Ryan Garcia made some poor choices in the past several months, but hindsight is twenty-twenty. The point isn’t that Garcia made poor decisions because everyone does that in every career path, and the lesson can prove more valuable down the road.

The point is that Garcia’s current predicament could have been prevented.

Initially, Garcia came out on social media eager to make a fight with Devin Haney. Both sides seemed willing, and talks appeared to advance.

The biz can be convoluted, it’s an eat what you kill deal

However, Garcia pulled a 180 and then started calling for a fight with Rolly Romero, a title holder at 140lbs.

While Garcia-Rolly has the potential for financial success, the optics are that Ryan is chasing the lower risk/higher reward in Romero over solidified pound-for-pound Haney.

De La Hoya would come out soon after and mention the prospects of Garcia facing former lightweight titlist Jose Ramirez, but Garcia rebuked those statements quickly after they were made.

Garcia’s shortsighted outlook on the prospects of facing Ramirez is unfortunate because it offered him an opportunity to face a former unified junior welterweight champion and former Olympian in a winnable fight, and a sellable fight.

After namedropping a few fighters, notably Issac “Pitbull” Cruz, Garcia went all in on the Rolly fight, essentially demanding it be finalized until he eventually announced to the world that he would be fighting Romero on social media.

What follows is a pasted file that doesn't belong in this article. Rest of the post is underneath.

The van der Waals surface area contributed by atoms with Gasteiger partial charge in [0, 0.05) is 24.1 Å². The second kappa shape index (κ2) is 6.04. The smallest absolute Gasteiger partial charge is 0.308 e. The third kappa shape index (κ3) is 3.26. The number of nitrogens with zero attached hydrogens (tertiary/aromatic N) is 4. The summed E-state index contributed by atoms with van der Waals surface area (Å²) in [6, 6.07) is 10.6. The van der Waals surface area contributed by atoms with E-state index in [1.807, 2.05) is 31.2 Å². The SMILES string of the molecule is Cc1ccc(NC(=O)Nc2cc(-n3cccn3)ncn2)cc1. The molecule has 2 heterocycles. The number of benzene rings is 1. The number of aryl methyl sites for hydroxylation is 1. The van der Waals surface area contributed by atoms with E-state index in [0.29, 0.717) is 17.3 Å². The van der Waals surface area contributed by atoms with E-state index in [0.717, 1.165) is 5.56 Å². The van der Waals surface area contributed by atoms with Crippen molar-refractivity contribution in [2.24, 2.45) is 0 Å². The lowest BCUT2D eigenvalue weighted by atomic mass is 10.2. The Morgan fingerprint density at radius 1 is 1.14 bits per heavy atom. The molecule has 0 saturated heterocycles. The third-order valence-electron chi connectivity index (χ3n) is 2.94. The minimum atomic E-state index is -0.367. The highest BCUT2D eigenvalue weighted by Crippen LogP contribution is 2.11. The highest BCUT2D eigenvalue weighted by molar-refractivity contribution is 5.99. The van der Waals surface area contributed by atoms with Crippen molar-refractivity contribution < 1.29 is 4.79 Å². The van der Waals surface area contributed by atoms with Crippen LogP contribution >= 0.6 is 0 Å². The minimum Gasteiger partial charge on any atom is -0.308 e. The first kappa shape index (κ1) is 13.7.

The very next day it was announced that Rolly Romero would be defending his WBA junior welterweight title against Cruz on March 30th as part of the first Amazon Prime PPV card.

Garcia was either overly ambitious with his announcement or he was duped, either way, he gained nothing from all his social media posts pushing certain fights.

Garcia would later admit in an interview with FightHype that Floyd Mayweather Jr convinced him to forgo the Haney fight in favor of a fight with Romero.

This is a wild admission and shows the gullibility of a kid raised in the social media age where your worth is measured in literal “likes.”

“Shut up and punch” is not the takeaway here, not at all, and much credit must be given to Garcia for his keen understanding of brand promotion in this era. Yet, he is critical of the man who built the blueprint for Mexican American stars to get over with both sides of the border.

For all that Garcia understands about TikTok and YouTube, he is vastly out of his league when it comes to experience in the fight game when compared to that of Golden Boy.

When you compare Munguia and Garcia you are presented with two fighters at two different stages: one on the verge of a big fight, and the other on the ‘rebuild.’ However, can anyone say for certain that Munguia has any better chance of defeating Benavidez than Garcia does Haney?

If Garcia never fought “Tank” Davis, a move Golden Boy advised him not to take out of concern for the weight stipulations, then we would view Garcia in a completely different light than we do today, that is just a simple truth.

Garcia could learn from Munguia in this way, and he needs to understand that a fighter is judged on their success when they get their shot and not how quickly they can go from major opportunity to major opportunity.